Producer Amy Hobby busts down walls for female filmmakers as Executive Director of the Tribeca Film Institute

Amy Hobby is a part of the group in the film industry I like to call “the changemakers”. These are the people in the film industry who use their platforms to bring more opportunities to female filmmakers and people of color. Like Hannah Beachler said in my interview with her in October 2019: “We aren’t just taking down ceilings, we are busting down walls. Because you take out a ceiling and the building will stand, but if you take out the wall, it will fall. My whole thing is take out the wall and redesign the building. That’s what I’m trying to do.”  Amy Hobby, like Hannah, is a wall-buster.

Amy is a producer of a boutique production company called Tangerine Entertainment that is dedicated to producing work by female filmmakers. Along with her production company, Amy is the Executive Director of the Tribeca Film Institute, not to be confused by the Tribeca Film Festival, where she is creating and supporting a community of underrepresented filmmakers. I met and interviewed Amy Hobby at Sundance last month, and I am so happy to share her journey and more about the good work she’s doing for female filmmakers. It’s women like Amy Hobby, along with individuals like Anna Serner, Geena Davis, Thuc Nguyen, and Ava DuVernay, that I feel change is possible. It is the work of these people that is bringing in a more diverse and inclusive industry to the forefront, and I’m so excited to see all of these sexist and racist walls to be busted down and redesigned by these changemakers.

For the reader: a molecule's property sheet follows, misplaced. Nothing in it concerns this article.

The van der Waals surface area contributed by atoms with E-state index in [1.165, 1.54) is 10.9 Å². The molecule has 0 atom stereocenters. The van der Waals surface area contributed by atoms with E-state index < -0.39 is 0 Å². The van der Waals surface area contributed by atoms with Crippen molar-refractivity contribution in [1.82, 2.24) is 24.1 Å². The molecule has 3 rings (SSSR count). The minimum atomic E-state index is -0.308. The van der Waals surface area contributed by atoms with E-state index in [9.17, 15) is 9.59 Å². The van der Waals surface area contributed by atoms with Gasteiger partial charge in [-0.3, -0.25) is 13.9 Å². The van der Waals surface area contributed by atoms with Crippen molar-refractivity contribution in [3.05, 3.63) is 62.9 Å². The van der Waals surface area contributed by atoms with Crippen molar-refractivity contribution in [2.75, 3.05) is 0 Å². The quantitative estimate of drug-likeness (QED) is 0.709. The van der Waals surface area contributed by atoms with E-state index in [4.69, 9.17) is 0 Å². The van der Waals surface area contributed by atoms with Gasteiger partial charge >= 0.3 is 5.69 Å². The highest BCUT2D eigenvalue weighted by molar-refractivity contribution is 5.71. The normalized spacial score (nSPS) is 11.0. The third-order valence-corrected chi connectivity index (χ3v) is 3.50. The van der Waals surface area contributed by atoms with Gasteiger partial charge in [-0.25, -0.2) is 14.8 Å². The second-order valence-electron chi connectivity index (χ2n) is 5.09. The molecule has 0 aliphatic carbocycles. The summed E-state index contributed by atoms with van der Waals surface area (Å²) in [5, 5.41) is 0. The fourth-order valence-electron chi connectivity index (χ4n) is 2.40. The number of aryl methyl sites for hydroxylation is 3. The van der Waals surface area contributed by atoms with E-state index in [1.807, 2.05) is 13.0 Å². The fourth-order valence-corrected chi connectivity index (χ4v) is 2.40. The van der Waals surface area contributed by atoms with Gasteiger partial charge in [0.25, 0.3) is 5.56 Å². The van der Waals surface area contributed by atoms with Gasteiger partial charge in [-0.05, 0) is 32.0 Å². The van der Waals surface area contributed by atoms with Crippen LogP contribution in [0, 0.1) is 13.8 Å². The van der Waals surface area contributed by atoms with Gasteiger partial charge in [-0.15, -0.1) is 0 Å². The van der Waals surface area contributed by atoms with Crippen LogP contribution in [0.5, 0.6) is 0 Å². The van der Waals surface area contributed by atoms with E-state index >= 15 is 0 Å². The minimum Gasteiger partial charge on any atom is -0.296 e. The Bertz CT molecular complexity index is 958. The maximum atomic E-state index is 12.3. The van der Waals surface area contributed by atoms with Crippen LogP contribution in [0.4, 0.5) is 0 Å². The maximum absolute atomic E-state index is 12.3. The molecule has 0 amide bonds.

REBECCA MARTIN: Your work as a producer is amazing. Your line-up blew me away. One of the more recent ones you produced, “What Happened, Miss Simone?” I’ve never seen such a personable and effective way of telling a story. It blew my mind.

AMY HOBBY: Thank you. I got to spend a lot of time with Nina.

MARTIN: That’s amazing, yes you did her justice. Thank you for that.

HOBBY: I’ve been producing for a while. I started this production company called Tangerine Entertainment around 2007 with my producing partner Anne Hubbell. We are a boutique production company that only works with films made by women, so all female directors.